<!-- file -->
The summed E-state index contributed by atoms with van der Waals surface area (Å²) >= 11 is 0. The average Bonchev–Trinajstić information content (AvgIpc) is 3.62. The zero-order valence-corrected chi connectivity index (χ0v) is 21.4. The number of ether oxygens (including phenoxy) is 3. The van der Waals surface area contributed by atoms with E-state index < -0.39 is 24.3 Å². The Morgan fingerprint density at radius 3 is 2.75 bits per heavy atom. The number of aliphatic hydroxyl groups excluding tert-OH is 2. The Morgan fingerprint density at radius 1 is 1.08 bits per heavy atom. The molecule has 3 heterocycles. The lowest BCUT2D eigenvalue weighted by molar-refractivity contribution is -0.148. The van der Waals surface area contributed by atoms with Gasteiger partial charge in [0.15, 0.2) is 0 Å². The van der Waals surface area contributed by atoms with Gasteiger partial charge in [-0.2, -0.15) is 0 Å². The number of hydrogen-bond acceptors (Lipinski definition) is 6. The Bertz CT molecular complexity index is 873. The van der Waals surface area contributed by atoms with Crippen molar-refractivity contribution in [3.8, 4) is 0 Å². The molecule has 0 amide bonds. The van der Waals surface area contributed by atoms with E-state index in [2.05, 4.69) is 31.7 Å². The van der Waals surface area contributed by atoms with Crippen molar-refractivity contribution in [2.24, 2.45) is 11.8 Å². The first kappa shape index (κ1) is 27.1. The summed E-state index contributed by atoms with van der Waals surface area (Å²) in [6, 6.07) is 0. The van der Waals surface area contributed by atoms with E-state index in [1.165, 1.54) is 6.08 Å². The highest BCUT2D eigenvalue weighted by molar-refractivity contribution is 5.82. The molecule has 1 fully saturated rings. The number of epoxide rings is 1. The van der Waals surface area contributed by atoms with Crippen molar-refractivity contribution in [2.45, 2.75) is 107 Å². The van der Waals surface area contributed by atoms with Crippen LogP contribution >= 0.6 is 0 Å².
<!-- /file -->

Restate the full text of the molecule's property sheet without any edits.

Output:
The summed E-state index contributed by atoms with van der Waals surface area (Å²) >= 11 is 0. The average Bonchev–Trinajstić information content (AvgIpc) is 3.62. The zero-order valence-corrected chi connectivity index (χ0v) is 21.4. The number of ether oxygens (including phenoxy) is 3. The van der Waals surface area contributed by atoms with E-state index < -0.39 is 24.3 Å². The Morgan fingerprint density at radius 3 is 2.75 bits per heavy atom. The number of aliphatic hydroxyl groups excluding tert-OH is 2. The Morgan fingerprint density at radius 1 is 1.08 bits per heavy atom. The molecule has 3 heterocycles. The lowest BCUT2D eigenvalue weighted by molar-refractivity contribution is -0.148. The van der Waals surface area contributed by atoms with Gasteiger partial charge in [0.15, 0.2) is 0 Å². The van der Waals surface area contributed by atoms with Gasteiger partial charge in [-0.2, -0.15) is 0 Å². The number of hydrogen-bond acceptors (Lipinski definition) is 6. The Bertz CT molecular complexity index is 873. The van der Waals surface area contributed by atoms with Crippen molar-refractivity contribution in [3.8, 4) is 0 Å². The molecule has 0 amide bonds. The van der Waals surface area contributed by atoms with E-state index in [2.05, 4.69) is 31.7 Å². The van der Waals surface area contributed by atoms with Crippen molar-refractivity contribution in [2.24, 2.45) is 11.8 Å². The first kappa shape index (κ1) is 27.1. The summed E-state index contributed by atoms with van der Waals surface area (Å²) in [6, 6.07) is 0. The van der Waals surface area contributed by atoms with E-state index in [1.165, 1.54) is 6.08 Å². The highest BCUT2D eigenvalue weighted by molar-refractivity contribution is 5.82. The molecule has 1 fully saturated rings. The number of epoxide rings is 1. The van der Waals surface area contributed by atoms with Crippen molar-refractivity contribution in [2.45, 2.75) is 107 Å². The van der Waals surface area contributed by atoms with Crippen LogP contribution >= 0.6 is 0 Å².